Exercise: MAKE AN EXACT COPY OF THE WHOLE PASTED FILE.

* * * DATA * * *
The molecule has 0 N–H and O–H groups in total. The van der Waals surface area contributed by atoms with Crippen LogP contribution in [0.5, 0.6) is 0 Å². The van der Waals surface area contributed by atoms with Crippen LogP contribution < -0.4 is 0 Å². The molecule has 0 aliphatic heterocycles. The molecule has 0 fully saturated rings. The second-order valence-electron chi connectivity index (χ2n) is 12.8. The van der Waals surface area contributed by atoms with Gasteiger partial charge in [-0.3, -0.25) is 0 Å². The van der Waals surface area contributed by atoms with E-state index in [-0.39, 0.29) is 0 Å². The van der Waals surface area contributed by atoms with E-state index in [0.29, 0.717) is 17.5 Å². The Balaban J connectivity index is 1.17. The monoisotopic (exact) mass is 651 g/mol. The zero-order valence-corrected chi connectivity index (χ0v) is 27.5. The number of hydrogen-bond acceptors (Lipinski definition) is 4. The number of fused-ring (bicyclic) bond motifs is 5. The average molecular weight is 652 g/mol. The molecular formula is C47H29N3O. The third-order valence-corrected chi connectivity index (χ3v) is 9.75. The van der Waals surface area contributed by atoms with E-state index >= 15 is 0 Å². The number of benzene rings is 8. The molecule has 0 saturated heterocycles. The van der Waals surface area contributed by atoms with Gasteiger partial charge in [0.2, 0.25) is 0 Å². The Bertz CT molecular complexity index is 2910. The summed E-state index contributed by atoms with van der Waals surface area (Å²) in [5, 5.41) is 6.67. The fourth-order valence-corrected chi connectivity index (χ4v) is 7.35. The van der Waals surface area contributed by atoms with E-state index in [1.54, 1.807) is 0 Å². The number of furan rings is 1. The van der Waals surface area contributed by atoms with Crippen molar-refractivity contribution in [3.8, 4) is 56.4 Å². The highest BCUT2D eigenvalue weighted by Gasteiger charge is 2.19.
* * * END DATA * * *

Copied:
The molecule has 0 N–H and O–H groups in total. The van der Waals surface area contributed by atoms with Crippen LogP contribution in [0.5, 0.6) is 0 Å². The van der Waals surface area contributed by atoms with Crippen LogP contribution < -0.4 is 0 Å². The molecule has 0 aliphatic heterocycles. The molecule has 0 fully saturated rings. The second-order valence-electron chi connectivity index (χ2n) is 12.8. The van der Waals surface area contributed by atoms with Gasteiger partial charge in [-0.3, -0.25) is 0 Å². The van der Waals surface area contributed by atoms with E-state index in [-0.39, 0.29) is 0 Å². The van der Waals surface area contributed by atoms with E-state index in [0.29, 0.717) is 17.5 Å². The Balaban J connectivity index is 1.17. The monoisotopic (exact) mass is 651 g/mol. The zero-order valence-corrected chi connectivity index (χ0v) is 27.5. The number of hydrogen-bond acceptors (Lipinski definition) is 4. The number of fused-ring (bicyclic) bond motifs is 5. The average molecular weight is 652 g/mol. The molecular formula is C47H29N3O. The third-order valence-corrected chi connectivity index (χ3v) is 9.75. The van der Waals surface area contributed by atoms with E-state index >= 15 is 0 Å². The number of benzene rings is 8. The molecule has 0 saturated heterocycles. The van der Waals surface area contributed by atoms with Gasteiger partial charge in [0.2, 0.25) is 0 Å². The Bertz CT molecular complexity index is 2910. The summed E-state index contributed by atoms with van der Waals surface area (Å²) in [5, 5.41) is 6.67. The fourth-order valence-corrected chi connectivity index (χ4v) is 7.35. The van der Waals surface area contributed by atoms with E-state index in [1.54, 1.807) is 0 Å². The number of furan rings is 1. The van der Waals surface area contributed by atoms with Crippen molar-refractivity contribution in [3.8, 4) is 56.4 Å². The highest BCUT2D eigenvalue weighted by Gasteiger charge is 2.19.